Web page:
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TheLangolier's blog

/Aug/07

The Struggles of Learning

By: TheLangolier @ 18:32 (EDT) / 511 / Comment ( 14 )

I recently got the following PM from a PSO member.   As their question and struggles are more common than most people realize, I thought I would share my answer here in my blog, so as to reach a wider audience.   The member’s name and location have been removed to protect their privacy. 

Quote:

Hey (Dave?, TheLangolier?),

I just recently started playing Poker and I'm having a lot of fun doing so. I've been reading a Poker related book and been watching the videos of Pokerstars and some of yours. Playing cash games or tourneys I'm almost always losing money in the long run. Just recently I've been playing my first live tournament and didn't finish in the money there either. Obviously I know that I will have to be patient and keep learning but I just wanted to ask for your professional opinion if there are some players who shouldn't keep playing since they are just not good enough.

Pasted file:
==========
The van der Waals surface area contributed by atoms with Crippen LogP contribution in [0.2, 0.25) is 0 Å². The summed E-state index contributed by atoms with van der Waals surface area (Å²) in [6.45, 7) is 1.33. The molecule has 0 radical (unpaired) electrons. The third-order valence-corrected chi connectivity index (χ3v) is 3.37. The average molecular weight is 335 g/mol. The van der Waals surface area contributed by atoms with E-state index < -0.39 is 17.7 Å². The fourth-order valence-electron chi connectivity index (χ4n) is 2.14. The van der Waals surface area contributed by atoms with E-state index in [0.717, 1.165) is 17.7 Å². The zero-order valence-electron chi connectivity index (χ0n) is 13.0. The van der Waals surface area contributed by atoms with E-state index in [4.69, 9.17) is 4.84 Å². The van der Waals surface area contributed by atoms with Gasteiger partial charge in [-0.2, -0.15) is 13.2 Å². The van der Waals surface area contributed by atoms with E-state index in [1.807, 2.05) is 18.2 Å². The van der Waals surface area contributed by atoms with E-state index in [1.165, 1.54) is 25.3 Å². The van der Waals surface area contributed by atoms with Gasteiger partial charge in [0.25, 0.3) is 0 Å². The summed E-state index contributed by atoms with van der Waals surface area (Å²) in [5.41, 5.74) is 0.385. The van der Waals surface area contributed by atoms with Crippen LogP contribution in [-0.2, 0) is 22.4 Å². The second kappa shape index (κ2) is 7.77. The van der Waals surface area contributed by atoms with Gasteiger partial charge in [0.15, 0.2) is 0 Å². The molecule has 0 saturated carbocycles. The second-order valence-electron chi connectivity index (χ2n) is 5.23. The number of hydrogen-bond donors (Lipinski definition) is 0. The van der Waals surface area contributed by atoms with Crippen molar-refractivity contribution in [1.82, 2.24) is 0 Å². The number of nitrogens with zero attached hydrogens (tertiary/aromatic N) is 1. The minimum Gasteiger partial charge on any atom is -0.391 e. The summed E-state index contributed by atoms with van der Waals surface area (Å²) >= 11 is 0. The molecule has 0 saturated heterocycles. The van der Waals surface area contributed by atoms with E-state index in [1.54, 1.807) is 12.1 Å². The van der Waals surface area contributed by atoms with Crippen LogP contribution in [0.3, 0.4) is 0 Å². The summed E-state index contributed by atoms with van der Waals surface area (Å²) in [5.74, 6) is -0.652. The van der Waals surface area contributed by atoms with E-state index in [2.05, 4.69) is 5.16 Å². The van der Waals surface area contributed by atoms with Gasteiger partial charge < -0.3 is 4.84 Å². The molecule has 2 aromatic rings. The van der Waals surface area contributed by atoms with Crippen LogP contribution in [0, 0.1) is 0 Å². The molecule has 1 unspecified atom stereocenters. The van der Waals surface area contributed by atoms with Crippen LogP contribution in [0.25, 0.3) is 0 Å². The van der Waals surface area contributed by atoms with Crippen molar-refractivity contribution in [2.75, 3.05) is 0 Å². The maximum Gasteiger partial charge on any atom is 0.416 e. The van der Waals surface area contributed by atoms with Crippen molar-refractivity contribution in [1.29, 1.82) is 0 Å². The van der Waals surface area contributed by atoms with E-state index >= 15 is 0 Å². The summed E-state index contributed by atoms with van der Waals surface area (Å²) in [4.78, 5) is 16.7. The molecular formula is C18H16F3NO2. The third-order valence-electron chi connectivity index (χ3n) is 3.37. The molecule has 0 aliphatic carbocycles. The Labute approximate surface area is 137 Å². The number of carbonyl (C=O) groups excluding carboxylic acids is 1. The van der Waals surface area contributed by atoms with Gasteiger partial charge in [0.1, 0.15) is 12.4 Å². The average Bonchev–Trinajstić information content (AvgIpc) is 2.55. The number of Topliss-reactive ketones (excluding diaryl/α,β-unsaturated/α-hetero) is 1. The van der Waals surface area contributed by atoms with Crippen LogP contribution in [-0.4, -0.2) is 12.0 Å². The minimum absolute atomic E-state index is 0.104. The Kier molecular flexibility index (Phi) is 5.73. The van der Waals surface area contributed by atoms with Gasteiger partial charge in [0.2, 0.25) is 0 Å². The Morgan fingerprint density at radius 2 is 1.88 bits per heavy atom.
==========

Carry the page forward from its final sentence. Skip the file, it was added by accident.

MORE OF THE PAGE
I'm not playing for a lot of money, but it would obviously be more fun if I would win something in the long run.

Looking at the WSOP Events and the other big Events I feel like I would have a lot of fun there, but it seems like it's impossible to get there in the next couple of years.

In my opinion there are only a couple of possibilities for me. I could stop playing completely, I could stop playing until I feel that my knowledge has improved enough to win something or I could continue the way I'm doing it right now and hope that I start getting better by playing.

Other than that I really wanted to thank you for the trainings you made. Some of the videos really helped me a lot - at least in my understanding for the game. Sadly I still make a lot of stupid decisions. 

Do you still make live-training sessions?

I would really appreciate an answer even though I would understand if you wouldn't answer it since there are probably a lot of people writing stupid messages like these to you 

Thanks again

/Quote